Out-of-competition refers to any period that is not in-competition.
Definitions for in-competition and out-of-competition are taken from the UFC Anti-Doping Policy.
An athlete must ensure that all substances prohibited in-competition have been completely cleared from his/her body before an event period. This means the substances are not detectable in the athlete’s sample. It is not possible for USADA to list specific stop times to ensure clearance for substances prohibited in-competition. If the on-going or daily use of a substance is needed, or the medication cannot be stopped before an event long enough to allow it to clear from the body, an application for a TUE should be submitted. The best way to start this process is by filling in the TUE Pre-Check form. After filling in this form, USADA will notify you if a TUE is needed.
All stimulants and their optical isomers are prohibited, except for clonidine, imidazole derivatives for topical/ophthalmic use, and stimulants in the Monitoring Program.
What you should know:
- An athlete who has been diagnosed with Attention Deficit Disorder (ADD) or Attention Deficit Hyperactivity Disorder (ADHD) and is taking stimulants should apply for a TUE for their medication.
- Some medications used to treat Parkinson’s and/or narcolepsy are prohibited in-competition. If you are taking medications to treat these conditions, make sure to check the status on UFC.GlobalDRO.com and apply for a TUE if necessary.
- Some non-drowsy or 24 hour cold and flu medications contain pseudoephedrine, which is prohibited in-competition.
- Athletes should discontinue taking the standard daily dose of 240mg or less of pseudoephedrine AT LEAST 24 HOURS prior to the time defined as “in-competition.” Be advised that, in some cases, such as slow metabolism or drug interactions, this may not be enough time for the medication to clear the body. USADA recommends avoiding pseudoephedrine-containing cold and flu products for several days in advance of competition.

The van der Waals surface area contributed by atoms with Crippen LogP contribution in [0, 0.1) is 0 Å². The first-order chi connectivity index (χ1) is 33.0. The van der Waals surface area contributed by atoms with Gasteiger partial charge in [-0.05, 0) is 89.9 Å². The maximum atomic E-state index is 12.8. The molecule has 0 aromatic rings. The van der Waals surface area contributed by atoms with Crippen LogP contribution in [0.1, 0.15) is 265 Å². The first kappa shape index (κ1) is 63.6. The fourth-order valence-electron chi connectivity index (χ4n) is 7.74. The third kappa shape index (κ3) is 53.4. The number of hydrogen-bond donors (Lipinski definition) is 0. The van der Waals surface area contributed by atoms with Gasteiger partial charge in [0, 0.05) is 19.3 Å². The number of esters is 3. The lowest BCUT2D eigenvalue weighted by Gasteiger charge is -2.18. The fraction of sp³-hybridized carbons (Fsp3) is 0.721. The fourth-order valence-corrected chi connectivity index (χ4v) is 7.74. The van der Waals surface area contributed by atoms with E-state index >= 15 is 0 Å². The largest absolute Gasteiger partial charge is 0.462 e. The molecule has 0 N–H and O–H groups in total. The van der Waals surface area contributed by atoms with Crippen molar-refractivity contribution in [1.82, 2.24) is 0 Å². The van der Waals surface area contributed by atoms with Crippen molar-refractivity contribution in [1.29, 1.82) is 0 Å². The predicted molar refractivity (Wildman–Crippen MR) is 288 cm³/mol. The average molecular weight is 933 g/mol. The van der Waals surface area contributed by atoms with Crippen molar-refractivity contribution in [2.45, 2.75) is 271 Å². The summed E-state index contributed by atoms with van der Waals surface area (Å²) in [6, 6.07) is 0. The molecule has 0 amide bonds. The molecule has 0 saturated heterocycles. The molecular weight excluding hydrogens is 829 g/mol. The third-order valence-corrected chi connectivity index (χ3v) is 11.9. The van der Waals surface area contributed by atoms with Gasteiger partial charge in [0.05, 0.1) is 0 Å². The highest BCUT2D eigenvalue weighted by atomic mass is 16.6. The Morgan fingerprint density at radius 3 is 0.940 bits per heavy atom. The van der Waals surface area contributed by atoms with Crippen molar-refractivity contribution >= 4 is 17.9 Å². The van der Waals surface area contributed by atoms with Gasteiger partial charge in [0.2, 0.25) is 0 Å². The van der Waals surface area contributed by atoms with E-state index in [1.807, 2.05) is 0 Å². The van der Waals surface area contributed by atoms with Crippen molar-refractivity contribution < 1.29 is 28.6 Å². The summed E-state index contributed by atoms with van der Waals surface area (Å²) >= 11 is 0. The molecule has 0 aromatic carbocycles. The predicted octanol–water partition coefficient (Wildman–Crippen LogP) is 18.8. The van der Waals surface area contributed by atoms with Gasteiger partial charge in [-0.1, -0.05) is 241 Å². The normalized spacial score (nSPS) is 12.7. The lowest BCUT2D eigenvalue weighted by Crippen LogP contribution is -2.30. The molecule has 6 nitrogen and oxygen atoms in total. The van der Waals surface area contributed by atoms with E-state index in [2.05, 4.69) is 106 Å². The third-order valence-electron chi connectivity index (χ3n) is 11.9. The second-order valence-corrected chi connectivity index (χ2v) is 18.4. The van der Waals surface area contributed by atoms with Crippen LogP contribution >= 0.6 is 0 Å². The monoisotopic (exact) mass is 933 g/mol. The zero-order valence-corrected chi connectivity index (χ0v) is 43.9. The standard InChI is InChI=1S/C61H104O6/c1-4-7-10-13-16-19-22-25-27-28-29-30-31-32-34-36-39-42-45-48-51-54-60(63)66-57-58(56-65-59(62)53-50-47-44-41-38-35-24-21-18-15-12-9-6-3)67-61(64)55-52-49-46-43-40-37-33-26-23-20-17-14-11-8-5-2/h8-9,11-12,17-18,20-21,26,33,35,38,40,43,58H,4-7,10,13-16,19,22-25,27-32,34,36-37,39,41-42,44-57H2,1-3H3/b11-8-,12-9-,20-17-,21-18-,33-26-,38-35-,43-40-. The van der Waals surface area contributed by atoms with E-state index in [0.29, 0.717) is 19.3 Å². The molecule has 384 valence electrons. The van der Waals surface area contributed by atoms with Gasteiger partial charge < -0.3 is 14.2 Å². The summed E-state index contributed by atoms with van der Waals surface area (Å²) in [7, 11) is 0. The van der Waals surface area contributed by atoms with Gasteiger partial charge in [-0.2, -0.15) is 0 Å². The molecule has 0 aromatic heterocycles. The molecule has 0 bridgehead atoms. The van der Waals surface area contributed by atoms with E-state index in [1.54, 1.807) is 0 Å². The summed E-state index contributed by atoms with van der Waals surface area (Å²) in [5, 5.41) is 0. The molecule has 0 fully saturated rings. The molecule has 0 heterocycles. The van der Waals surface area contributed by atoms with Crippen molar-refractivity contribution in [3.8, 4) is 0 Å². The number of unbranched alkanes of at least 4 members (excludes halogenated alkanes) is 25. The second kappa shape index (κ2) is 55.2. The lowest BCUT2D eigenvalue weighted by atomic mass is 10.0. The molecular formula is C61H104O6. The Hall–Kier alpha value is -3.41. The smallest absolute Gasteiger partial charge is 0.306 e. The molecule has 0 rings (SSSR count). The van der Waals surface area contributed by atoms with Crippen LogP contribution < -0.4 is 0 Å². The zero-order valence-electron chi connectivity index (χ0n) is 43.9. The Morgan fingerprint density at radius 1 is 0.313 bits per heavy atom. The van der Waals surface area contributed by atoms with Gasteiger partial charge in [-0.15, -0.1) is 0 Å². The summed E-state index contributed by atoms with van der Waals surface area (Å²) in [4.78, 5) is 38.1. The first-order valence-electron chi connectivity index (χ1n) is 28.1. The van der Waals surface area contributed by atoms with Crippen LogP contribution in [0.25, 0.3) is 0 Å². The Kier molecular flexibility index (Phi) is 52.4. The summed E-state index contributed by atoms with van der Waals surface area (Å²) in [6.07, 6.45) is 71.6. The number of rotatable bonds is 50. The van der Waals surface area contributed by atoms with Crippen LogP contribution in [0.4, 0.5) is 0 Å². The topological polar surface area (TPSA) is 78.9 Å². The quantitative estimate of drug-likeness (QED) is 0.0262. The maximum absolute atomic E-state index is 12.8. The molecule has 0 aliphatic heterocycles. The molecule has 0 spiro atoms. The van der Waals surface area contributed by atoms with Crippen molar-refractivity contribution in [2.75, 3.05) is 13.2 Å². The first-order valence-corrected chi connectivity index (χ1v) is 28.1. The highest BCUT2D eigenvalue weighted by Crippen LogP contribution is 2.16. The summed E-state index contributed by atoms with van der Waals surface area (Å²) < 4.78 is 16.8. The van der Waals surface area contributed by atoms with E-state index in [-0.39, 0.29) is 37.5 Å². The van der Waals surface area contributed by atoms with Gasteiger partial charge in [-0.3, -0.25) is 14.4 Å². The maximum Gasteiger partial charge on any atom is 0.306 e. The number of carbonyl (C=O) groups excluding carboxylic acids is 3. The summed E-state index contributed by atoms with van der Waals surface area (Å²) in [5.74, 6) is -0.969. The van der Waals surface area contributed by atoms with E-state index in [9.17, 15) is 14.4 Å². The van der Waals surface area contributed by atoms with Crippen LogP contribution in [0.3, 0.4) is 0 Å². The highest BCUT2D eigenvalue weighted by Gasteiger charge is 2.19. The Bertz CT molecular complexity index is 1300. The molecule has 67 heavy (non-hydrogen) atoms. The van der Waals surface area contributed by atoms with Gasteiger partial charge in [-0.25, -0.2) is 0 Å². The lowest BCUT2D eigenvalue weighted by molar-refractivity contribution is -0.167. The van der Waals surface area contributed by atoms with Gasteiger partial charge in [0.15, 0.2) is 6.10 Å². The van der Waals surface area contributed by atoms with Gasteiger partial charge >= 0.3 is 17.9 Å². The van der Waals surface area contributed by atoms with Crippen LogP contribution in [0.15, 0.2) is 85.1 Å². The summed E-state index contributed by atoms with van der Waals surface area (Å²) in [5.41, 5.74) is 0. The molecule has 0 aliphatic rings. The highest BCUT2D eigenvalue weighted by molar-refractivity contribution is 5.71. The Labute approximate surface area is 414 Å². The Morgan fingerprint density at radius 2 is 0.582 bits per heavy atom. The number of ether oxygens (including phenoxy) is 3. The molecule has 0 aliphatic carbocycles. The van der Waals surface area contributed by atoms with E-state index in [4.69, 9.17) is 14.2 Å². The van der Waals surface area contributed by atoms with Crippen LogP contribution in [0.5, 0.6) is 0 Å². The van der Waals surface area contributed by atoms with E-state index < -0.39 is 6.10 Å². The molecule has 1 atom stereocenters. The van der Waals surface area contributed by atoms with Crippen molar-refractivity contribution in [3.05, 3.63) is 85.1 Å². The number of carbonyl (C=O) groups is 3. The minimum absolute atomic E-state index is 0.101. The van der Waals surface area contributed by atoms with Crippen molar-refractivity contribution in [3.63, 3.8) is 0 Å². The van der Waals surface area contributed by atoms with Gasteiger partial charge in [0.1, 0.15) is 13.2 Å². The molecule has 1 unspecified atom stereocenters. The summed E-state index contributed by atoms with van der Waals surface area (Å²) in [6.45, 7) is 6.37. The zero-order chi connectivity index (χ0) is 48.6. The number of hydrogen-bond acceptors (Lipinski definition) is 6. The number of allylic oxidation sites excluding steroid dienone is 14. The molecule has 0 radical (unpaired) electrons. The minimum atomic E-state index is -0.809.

- If you need to be on a diuretic for any reason, and you also need to use a medication that has pseudoephedrine in it, you need a TUE for BOTH the diuretic and pseudoephedrine.
- There are many novel and designer stimulants in dietary supplements. Please check all ingredients on UFC.GlobalDRO.com to find out if they are prohibited and visit UFC.USADA.org/supplements for a list of Certified Supplements.
- Levmetamfetamine (nasal decongestant inhaler), epinephrine (inhaler), and racepinephrine (nebulizer) are prohibited in-competition but are found in some cold and flu products, as well as products used to treat mild breathing difficulties. Read the label of your cold and flu, or allergy product carefully and check the active ingredients on UFC.GlobalDRO.com.
- Common cough, cold, and flu active ingredients are in the label below.
Certain narcotics are prohibited in-competition: Buprenorphine; Dextromoramide; Diamorphine (heroin); Fentanyl and its derivatives; Hydromorphone; Methadone; Morphine; Nicomorphine; Oxycodone; Oxymorphone; Pentazocine; Pethidine (meperidine). Use of these narcotics in-competition requires an approved TUE.
What you should know:
- Opium, the latex extract of the poppy plant, contains morphine and is therefore also prohibited. Poppy seeds can contain trace amounts of opium.
- Several of these narcotics are made as extended-release or slow-release products and will take longer to clear from the body.
- Codeine, hydrocodone, and tramadol are currently permitted.